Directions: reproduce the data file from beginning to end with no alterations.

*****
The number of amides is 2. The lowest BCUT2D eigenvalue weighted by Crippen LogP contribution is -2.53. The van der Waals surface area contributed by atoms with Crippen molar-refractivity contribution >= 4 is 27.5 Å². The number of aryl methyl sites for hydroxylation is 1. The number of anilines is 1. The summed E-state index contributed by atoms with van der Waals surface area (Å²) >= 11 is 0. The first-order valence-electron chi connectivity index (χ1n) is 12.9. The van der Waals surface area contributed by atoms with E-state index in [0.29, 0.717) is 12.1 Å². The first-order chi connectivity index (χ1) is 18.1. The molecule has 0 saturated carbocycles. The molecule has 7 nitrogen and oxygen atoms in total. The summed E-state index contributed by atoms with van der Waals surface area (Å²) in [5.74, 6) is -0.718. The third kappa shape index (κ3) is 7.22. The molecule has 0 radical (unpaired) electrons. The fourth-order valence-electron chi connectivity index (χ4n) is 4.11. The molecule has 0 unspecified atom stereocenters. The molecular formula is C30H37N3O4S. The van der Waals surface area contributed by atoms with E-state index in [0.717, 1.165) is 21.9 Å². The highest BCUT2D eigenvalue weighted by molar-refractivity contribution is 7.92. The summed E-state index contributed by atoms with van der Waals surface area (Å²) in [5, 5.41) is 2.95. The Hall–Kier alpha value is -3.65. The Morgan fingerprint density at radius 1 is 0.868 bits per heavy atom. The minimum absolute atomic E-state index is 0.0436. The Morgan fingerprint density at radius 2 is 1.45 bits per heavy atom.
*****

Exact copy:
The number of amides is 2. The lowest BCUT2D eigenvalue weighted by Crippen LogP contribution is -2.53. The van der Waals surface area contributed by atoms with Crippen molar-refractivity contribution >= 4 is 27.5 Å². The number of aryl methyl sites for hydroxylation is 1. The number of anilines is 1. The summed E-state index contributed by atoms with van der Waals surface area (Å²) >= 11 is 0. The first-order valence-electron chi connectivity index (χ1n) is 12.9. The van der Waals surface area contributed by atoms with E-state index in [0.29, 0.717) is 12.1 Å². The first-order chi connectivity index (χ1) is 18.1. The molecule has 0 saturated carbocycles. The molecule has 7 nitrogen and oxygen atoms in total. The summed E-state index contributed by atoms with van der Waals surface area (Å²) in [5.74, 6) is -0.718. The third kappa shape index (κ3) is 7.22. The molecule has 0 radical (unpaired) electrons. The fourth-order valence-electron chi connectivity index (χ4n) is 4.11. The molecule has 0 unspecified atom stereocenters. The molecular formula is C30H37N3O4S. The van der Waals surface area contributed by atoms with E-state index in [0.717, 1.165) is 21.9 Å². The highest BCUT2D eigenvalue weighted by molar-refractivity contribution is 7.92. The summed E-state index contributed by atoms with van der Waals surface area (Å²) in [5, 5.41) is 2.95. The Hall–Kier alpha value is -3.65. The Morgan fingerprint density at radius 1 is 0.868 bits per heavy atom. The minimum absolute atomic E-state index is 0.0436. The Morgan fingerprint density at radius 2 is 1.45 bits per heavy atom.